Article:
Writing the Weather
The weather is both ever-present and always changing, but more importantly is something we have no control over. It can add atmosphere, change the mood, and dictate activity and response, yet it does not bend to our will.
When setting a scene, the weather is an element that needs to be taken into account, but equally should be acknowledged as unmanageable. That is assuming you aren’t writing about a character that can control it, either through technology or superhuman abilities or magical powers, but even then its natural state before intervention should be treated as such. All too often, nefarious activities occur on dark and stormy nights, meaning either your characters have checked the forecast and planned accordingly, or they are extremely lucky that the tone of the weather matches their intentions.
As a general rule, describing the weather should only be necessary if it impacts the scene. A car chase on a slightly overcast day should not involve a detailed account of the cloud coverage as it will not affect the action, but heavy rain would result in characters driving differently as they struggle to keep their vehicles on the road in wet conditions. An interview in an office block would not need a description of the angle of the sun in the sky unless it happens to be shining through the window, blinding the protagonist as they attempt to make eye contact with their interviewer.
When writing a description of the weather, focusing on characters will always be more interesting than meteorological details. The exact temperature during a particularly hot day is less engaging than the sweat it causes on the executioner’s hands as they attempt to lift an axe. Similarly, the depth of snow that has fallen will not compare to the blanketing sensation it brings to the walker who has to pick their way through a silent forest that suddenly feels much brighter and safer, despite being the same feared location as it was the last time they were chased through it by bandits.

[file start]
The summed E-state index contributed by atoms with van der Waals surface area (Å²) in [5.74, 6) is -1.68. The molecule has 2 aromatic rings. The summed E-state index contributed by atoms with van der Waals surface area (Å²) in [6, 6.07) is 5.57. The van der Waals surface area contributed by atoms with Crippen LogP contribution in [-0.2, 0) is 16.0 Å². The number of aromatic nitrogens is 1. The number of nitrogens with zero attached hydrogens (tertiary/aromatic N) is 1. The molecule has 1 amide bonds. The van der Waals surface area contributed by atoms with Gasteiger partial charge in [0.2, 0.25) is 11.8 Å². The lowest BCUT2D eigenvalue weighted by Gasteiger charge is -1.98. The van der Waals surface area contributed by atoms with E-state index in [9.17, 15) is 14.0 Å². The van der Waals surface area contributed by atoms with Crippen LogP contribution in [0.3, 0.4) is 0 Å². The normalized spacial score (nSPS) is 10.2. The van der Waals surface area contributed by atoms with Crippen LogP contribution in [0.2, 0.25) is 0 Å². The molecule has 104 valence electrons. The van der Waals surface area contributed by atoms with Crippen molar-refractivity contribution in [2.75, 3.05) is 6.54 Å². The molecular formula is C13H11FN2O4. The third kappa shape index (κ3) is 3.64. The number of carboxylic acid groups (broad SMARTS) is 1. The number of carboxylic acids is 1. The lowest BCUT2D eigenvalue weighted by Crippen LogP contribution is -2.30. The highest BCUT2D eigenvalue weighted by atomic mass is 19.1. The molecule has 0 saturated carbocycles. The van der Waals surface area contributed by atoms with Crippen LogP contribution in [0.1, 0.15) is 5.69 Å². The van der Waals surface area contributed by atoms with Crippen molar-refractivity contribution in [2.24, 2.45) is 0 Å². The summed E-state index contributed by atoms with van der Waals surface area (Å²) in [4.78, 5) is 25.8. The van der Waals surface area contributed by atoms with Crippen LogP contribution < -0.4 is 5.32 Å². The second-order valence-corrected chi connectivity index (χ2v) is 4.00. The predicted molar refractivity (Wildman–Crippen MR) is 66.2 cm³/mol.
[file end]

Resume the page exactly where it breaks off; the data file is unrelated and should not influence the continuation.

The weather can influence situations and change the narrative, but rather than deus ex machina it can be done through chance. Fog will lower visibility, and whilst that may stop a sniper taking out his target, one would expect any assassin worth paying to check the forecast and adjust their plans. An estate agent would be less likely to keep such a keen eye on the climate, and so fog could cause them to fail to notice the potential buyers who had arranged a viewing of a property but were waiting on the wrong side of the street.
Matching the weather to a scene can be difficult to do well, as although it may be tempting to have thunder and lightning in the background as the wealthy host of the party is murdered after a dinner party, a calm and clear night where the stars are visible would make the killing more unexpected. Inverting the cliché can serve you well to maintain tension and keep your readers guessing. Why does your protagonist meet their love-interest in a sunny day in the park when it could be a dull, miserable day? Would that not give the moment more impact?
The weather can add a lot to a scene, but also detract from it. Writing it sensibly and effectively, without devolving into cliché, can enhance the fictional world you are building. Just remember to keep it as part of the setting and not the focus of your writing.
© 2017 Seb Reilly
Available under the Thanet Writers Education Policy
Seb Reilly is a writer, fiction author and occasional musician. He lives by the sea in Thanet, Kent, with his family and two cats.